Flood insurance rates could increase dramatically for home owner

Realtors watch Congress for a bill to delay increases in flood insurance rates

If a recent U.S. Senate bill passes the U.S. House of Representatives, premium increases for flood insurance policies could be delayed for up to four years, and with residences in the Crabtree Creek floodplain, the Raleigh Regional Association of Realtors is paying close attention.

Last week, Senators voted 67 to 32 to delay for up to four years large premium increases that are set to take effect next year as part of updated government flood maps, according to the Washington Post.

“Now that the bill has passed the Senate, we hope that the House will either take up the Senate bill or work on a similar bill to institute a four-year moratorium on rate increases for the buyers and owners of previously grandfathered properties,” says Tessa Hultz, CEO of the Raleigh Regional Association of Realtors.

If more properties are included in the next version of preliminary flood maps expected for Wake County in March or April, passage of the bill could have significant impact, according to Hultz, but more on homeowners than on commercial properties like Crabtree Valley Mall.

“Additionally, the moratorium on rate increases is important while issues of rate quote miscalculations and discrepancies are investigated,” says Hultz. “When the National Association of Realtors provided testimony to Congress recently, they were able to provide examples of quotes of rates exceeding the true risk rate by thousands of dollars.”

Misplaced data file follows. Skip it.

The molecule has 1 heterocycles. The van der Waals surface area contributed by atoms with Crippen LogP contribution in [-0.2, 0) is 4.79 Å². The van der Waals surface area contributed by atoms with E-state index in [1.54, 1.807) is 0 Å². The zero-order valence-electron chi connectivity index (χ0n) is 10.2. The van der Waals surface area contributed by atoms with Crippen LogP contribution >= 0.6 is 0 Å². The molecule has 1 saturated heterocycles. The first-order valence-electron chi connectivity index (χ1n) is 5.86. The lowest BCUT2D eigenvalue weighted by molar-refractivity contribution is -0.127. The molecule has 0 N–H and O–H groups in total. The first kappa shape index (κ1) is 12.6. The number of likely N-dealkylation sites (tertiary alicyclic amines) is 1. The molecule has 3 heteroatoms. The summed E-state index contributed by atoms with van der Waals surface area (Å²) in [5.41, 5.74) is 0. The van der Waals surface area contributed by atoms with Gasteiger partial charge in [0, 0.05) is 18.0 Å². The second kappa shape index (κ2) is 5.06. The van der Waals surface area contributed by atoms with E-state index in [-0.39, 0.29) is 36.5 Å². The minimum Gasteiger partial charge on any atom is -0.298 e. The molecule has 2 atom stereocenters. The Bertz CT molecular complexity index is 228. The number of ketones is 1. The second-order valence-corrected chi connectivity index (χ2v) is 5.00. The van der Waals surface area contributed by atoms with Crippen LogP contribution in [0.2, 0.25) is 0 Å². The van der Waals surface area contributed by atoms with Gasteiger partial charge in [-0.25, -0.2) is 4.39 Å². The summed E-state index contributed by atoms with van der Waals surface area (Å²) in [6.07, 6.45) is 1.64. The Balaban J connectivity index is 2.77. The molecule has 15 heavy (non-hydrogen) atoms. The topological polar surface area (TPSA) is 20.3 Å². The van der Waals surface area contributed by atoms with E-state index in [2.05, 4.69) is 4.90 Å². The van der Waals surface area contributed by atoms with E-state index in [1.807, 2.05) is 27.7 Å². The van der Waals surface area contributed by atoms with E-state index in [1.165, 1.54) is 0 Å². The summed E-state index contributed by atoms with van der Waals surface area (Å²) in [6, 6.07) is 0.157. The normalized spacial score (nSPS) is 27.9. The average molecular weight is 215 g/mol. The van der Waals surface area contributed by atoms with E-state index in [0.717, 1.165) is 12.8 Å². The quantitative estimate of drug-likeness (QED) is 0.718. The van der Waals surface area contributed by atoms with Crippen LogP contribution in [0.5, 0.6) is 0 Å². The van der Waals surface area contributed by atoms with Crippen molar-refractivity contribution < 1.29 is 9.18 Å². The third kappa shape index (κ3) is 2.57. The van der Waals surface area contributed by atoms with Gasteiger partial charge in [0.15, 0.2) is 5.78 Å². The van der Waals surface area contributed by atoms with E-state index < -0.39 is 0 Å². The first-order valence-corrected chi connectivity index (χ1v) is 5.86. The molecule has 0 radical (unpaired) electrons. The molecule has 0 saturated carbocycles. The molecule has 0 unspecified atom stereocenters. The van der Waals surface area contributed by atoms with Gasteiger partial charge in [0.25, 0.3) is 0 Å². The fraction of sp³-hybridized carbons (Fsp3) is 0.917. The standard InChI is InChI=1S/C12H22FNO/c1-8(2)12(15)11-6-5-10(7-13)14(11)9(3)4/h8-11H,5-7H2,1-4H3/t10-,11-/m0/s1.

The Ultimate Guide to Homeowners’ Association

Here are some pros and cons of buying a home within the Homeowners’ Association.

Do you have mixed feelings about living under the Homeowners’ Association?  Have you heard horror stories from friends or family about their HOA? We’re here to set the record straight.  Residing in a neighborhood controlled and monitored by this type of association can have many drawbacks, but it also offers significant advantages.  Here are some pros and cons of buying a home within the Homeowners’ Association:


  1. Monthly Dues.  Owing monthly dues to the Homeowners’ Association is just another expense when evaluating how much home you can afford.  This is something that should be budgeted for in advance because they can increase over the years, without warning.  If you do not pay your dues within a set frame time, an HOA can put a lien on your house or force a foreclosure of a property.
  2. Strict Regulations.  Any structural modifications to your home must be approved by the Homeowners’ Association.  You also may be charged assessment fees for improvements and modifications to the neighborhood.  If an HOA decides that the clubhouse needs a new roof or the neighborhood pool has a leak and needs to be refaced, you will be assessed a fee from the HOA to make the repair.
  3. Selling or Renting Out your Home.  When deciding to sell your home or have it rented, the potential occupant must be approved and screened by the Homeowners’ Association board.  The HOA also has the power to regulate how much you can charge for rent or when the occupant is allowed to move in.


  1. Neighborhood Curb Appeal.  HOAs maintain things that would otherwise be your responsibility.  This includes landscaping, home maintenance, and roof repair.  This is great if you’re busy and don’t have the extra time to dedicate to maintaining your house.  You will not have to worry about hiring an outside company to mow your lawn or taking care of these services yourself.